Impact of feeding by Neochetina weevils on pathogenicity of fungi associated with waterhyacinth in South Africa
Journal of Aquatic Plant Management
Department of Zoology and Entomolog, Rhodes Uniersity, PO Box 94, Grahamstown 6140, South Africa
Feeding damage by arthropods is known to render water-hyacinth plants vulnerable to diseases. During this study, six South African fungal isolates (Alternaria eichhorniae Nagraj and Ponappa, A. alternata [Fr.] Keissler, Acremonium zonatum [Sawada] Gams, Fusarium oxysporum Schlecht, F. solani [Mart.] Sacc, and Myrothecium roridum Tode ex Fr) were tested for their disease-causing potential against waterhyacinth (Eichhornia crassipes [Mart.] Solms-Laubach; Pontederiaceae). They were applied to waterhyacinth in two treatments: on plants with feeding scars of weevils (Neochetina sp.; Coleoptera: Curculionidae; treatment W+) and on plants with no insect feeding damage (W-). The W+ plants were more prone to fungal infection as compared to W- waterhyacinth. A disease index (DI) of damaged plants varied significantly with different pathogens. By 45 d after treatment, DI was significantly higher in F. oxysporum (91.8 and 46.6%) and A. eichhorniae (87.6 and 65.8%) for W+ and W- waterhyacinth, respectively, followed by A. zonatum (56.6 and 50.6%), F. solani (43.6 and 27.0%), and A. alternata (26.6 and 12.6%). Lowest DI was observed in plants applied with M. roridum (21.8 and 10.0%). This study shows that to improve the biological control of waterhyacinth in South Africa, all available agents including native fungi should be released at all sites.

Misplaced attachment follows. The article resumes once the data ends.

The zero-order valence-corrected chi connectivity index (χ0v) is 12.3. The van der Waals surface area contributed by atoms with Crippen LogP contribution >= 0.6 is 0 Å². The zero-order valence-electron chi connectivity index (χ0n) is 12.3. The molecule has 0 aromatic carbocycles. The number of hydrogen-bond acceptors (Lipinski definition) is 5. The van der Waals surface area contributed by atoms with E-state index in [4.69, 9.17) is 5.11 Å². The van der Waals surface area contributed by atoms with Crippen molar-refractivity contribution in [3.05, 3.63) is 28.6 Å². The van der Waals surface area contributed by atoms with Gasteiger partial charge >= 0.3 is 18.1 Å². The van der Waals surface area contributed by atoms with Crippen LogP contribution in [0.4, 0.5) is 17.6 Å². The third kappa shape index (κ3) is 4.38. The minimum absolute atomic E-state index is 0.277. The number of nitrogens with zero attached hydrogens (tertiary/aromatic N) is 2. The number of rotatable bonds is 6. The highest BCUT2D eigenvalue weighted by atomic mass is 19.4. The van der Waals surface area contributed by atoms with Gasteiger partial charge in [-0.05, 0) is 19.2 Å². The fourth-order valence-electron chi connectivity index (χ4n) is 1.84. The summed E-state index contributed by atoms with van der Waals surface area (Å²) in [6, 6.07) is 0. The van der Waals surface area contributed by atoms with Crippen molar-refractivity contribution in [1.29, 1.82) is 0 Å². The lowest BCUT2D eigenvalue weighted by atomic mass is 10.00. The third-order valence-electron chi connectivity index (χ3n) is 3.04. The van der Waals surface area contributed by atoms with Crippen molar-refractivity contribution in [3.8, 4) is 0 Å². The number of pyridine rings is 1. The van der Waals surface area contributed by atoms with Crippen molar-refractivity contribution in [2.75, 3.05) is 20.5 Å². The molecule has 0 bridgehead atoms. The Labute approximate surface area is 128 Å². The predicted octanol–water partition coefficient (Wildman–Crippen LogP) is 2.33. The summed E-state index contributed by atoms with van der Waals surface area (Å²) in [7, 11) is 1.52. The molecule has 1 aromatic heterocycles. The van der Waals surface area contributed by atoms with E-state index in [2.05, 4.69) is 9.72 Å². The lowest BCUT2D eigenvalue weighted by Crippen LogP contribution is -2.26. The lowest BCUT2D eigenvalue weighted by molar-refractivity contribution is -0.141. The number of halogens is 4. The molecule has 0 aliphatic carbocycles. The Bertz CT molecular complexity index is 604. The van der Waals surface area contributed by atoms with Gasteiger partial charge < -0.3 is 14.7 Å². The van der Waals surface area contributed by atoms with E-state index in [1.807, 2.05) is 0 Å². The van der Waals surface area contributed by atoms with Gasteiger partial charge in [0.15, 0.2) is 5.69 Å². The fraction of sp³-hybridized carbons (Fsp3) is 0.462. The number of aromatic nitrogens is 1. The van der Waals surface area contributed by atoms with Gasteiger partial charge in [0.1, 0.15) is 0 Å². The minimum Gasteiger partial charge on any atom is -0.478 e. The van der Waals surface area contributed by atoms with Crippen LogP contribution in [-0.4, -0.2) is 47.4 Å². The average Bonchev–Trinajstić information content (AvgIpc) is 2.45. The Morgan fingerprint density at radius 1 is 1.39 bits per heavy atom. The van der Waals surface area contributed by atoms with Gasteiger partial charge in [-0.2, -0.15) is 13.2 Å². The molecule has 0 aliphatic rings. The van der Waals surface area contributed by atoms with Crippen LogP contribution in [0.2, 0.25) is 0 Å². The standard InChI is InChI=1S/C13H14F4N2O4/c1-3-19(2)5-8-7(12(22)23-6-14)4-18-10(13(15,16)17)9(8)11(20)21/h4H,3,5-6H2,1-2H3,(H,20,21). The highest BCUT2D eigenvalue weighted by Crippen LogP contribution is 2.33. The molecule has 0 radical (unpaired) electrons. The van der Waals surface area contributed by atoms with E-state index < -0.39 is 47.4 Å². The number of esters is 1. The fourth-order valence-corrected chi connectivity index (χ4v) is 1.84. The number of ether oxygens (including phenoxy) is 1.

Acremonium (Ascomycota); Alternaria; Alternaria alternata; Alternaria eichhorniae; Arthropoda; Coleoptera; Curculionidae; Eichhornia crassipes; Fungi; Fusarium oxysporum; Hexapoda; Myrothecium roridum; Neochetina; Pontederiaceae